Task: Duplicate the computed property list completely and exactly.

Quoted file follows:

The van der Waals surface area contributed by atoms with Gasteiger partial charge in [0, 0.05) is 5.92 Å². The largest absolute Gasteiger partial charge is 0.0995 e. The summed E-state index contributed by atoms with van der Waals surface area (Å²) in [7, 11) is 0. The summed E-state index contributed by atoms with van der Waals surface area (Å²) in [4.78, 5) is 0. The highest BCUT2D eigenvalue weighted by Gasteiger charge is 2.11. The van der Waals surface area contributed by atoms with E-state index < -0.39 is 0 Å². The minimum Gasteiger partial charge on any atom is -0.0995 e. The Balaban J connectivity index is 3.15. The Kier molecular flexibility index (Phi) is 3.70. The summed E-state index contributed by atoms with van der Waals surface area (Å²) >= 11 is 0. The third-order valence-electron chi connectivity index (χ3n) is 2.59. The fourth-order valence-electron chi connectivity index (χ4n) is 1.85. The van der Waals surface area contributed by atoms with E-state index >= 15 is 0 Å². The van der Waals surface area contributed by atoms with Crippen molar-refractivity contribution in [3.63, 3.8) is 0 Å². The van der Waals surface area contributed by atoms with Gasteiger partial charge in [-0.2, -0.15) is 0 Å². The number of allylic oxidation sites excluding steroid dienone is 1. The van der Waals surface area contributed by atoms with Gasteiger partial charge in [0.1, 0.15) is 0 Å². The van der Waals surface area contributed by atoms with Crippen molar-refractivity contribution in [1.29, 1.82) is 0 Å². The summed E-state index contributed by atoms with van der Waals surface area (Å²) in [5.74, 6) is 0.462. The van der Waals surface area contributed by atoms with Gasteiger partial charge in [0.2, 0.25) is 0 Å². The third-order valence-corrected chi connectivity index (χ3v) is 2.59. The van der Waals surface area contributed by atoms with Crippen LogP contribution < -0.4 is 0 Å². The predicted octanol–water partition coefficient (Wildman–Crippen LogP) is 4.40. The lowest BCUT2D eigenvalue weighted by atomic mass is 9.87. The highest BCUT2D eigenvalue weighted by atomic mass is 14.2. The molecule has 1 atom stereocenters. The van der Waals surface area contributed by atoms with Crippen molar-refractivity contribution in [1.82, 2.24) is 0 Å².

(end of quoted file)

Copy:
The van der Waals surface area contributed by atoms with Gasteiger partial charge in [0, 0.05) is 5.92 Å². The largest absolute Gasteiger partial charge is 0.0995 e. The summed E-state index contributed by atoms with van der Waals surface area (Å²) in [7, 11) is 0. The summed E-state index contributed by atoms with van der Waals surface area (Å²) in [4.78, 5) is 0. The highest BCUT2D eigenvalue weighted by Gasteiger charge is 2.11. The van der Waals surface area contributed by atoms with E-state index < -0.39 is 0 Å². The minimum Gasteiger partial charge on any atom is -0.0995 e. The Balaban J connectivity index is 3.15. The Kier molecular flexibility index (Phi) is 3.70. The summed E-state index contributed by atoms with van der Waals surface area (Å²) >= 11 is 0. The third-order valence-electron chi connectivity index (χ3n) is 2.59. The fourth-order valence-electron chi connectivity index (χ4n) is 1.85. The van der Waals surface area contributed by atoms with E-state index >= 15 is 0 Å². The van der Waals surface area contributed by atoms with Crippen molar-refractivity contribution in [3.63, 3.8) is 0 Å². The van der Waals surface area contributed by atoms with Gasteiger partial charge in [-0.2, -0.15) is 0 Å². The number of allylic oxidation sites excluding steroid dienone is 1. The van der Waals surface area contributed by atoms with Gasteiger partial charge in [0.1, 0.15) is 0 Å². The van der Waals surface area contributed by atoms with Crippen molar-refractivity contribution in [1.29, 1.82) is 0 Å². The summed E-state index contributed by atoms with van der Waals surface area (Å²) in [5.74, 6) is 0.462. The van der Waals surface area contributed by atoms with Gasteiger partial charge in [0.2, 0.25) is 0 Å². The third-order valence-corrected chi connectivity index (χ3v) is 2.59. The van der Waals surface area contributed by atoms with Crippen LogP contribution < -0.4 is 0 Å². The predicted octanol–water partition coefficient (Wildman–Crippen LogP) is 4.40. The lowest BCUT2D eigenvalue weighted by atomic mass is 9.87. The highest BCUT2D eigenvalue weighted by atomic mass is 14.2. The molecule has 1 atom stereocenters. The van der Waals surface area contributed by atoms with Crippen molar-refractivity contribution in [1.82, 2.24) is 0 Å².